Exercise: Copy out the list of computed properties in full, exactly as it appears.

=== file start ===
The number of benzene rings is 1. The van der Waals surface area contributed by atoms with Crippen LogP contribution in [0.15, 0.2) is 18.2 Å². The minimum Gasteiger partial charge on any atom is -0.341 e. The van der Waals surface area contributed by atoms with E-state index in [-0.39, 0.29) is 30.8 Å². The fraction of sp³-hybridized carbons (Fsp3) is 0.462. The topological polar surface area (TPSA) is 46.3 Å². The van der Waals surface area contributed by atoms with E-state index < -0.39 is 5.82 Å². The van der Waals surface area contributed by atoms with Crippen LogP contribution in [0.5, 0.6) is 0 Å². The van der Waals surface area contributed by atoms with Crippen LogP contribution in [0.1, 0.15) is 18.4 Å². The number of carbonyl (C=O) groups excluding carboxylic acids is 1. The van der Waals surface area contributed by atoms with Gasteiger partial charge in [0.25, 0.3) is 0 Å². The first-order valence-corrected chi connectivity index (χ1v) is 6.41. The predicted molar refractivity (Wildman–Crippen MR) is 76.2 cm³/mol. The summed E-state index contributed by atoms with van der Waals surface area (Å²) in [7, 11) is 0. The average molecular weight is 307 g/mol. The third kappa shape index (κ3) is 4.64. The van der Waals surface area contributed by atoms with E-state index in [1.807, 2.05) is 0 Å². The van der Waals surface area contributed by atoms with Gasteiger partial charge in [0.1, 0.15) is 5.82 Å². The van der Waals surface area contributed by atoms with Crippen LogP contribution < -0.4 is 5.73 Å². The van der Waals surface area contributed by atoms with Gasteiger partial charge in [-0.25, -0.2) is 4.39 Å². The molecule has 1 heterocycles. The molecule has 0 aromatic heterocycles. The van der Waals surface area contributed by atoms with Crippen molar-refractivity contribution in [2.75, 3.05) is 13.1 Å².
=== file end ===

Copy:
The number of benzene rings is 1. The van der Waals surface area contributed by atoms with Crippen LogP contribution in [0.15, 0.2) is 18.2 Å². The minimum Gasteiger partial charge on any atom is -0.341 e. The van der Waals surface area contributed by atoms with E-state index in [-0.39, 0.29) is 30.8 Å². The fraction of sp³-hybridized carbons (Fsp3) is 0.462. The topological polar surface area (TPSA) is 46.3 Å². The van der Waals surface area contributed by atoms with E-state index < -0.39 is 5.82 Å². The van der Waals surface area contributed by atoms with Crippen LogP contribution in [0.5, 0.6) is 0 Å². The van der Waals surface area contributed by atoms with Crippen LogP contribution in [0.1, 0.15) is 18.4 Å². The number of carbonyl (C=O) groups excluding carboxylic acids is 1. The van der Waals surface area contributed by atoms with Gasteiger partial charge in [0.25, 0.3) is 0 Å². The first-order valence-corrected chi connectivity index (χ1v) is 6.41. The predicted molar refractivity (Wildman–Crippen MR) is 76.2 cm³/mol. The summed E-state index contributed by atoms with van der Waals surface area (Å²) in [7, 11) is 0. The average molecular weight is 307 g/mol. The third kappa shape index (κ3) is 4.64. The van der Waals surface area contributed by atoms with E-state index in [1.807, 2.05) is 0 Å². The van der Waals surface area contributed by atoms with Gasteiger partial charge in [0.1, 0.15) is 5.82 Å². The van der Waals surface area contributed by atoms with Crippen LogP contribution < -0.4 is 5.73 Å². The van der Waals surface area contributed by atoms with Gasteiger partial charge in [-0.25, -0.2) is 4.39 Å². The molecule has 1 heterocycles. The molecule has 0 aromatic heterocycles. The van der Waals surface area contributed by atoms with Crippen molar-refractivity contribution in [2.75, 3.05) is 13.1 Å².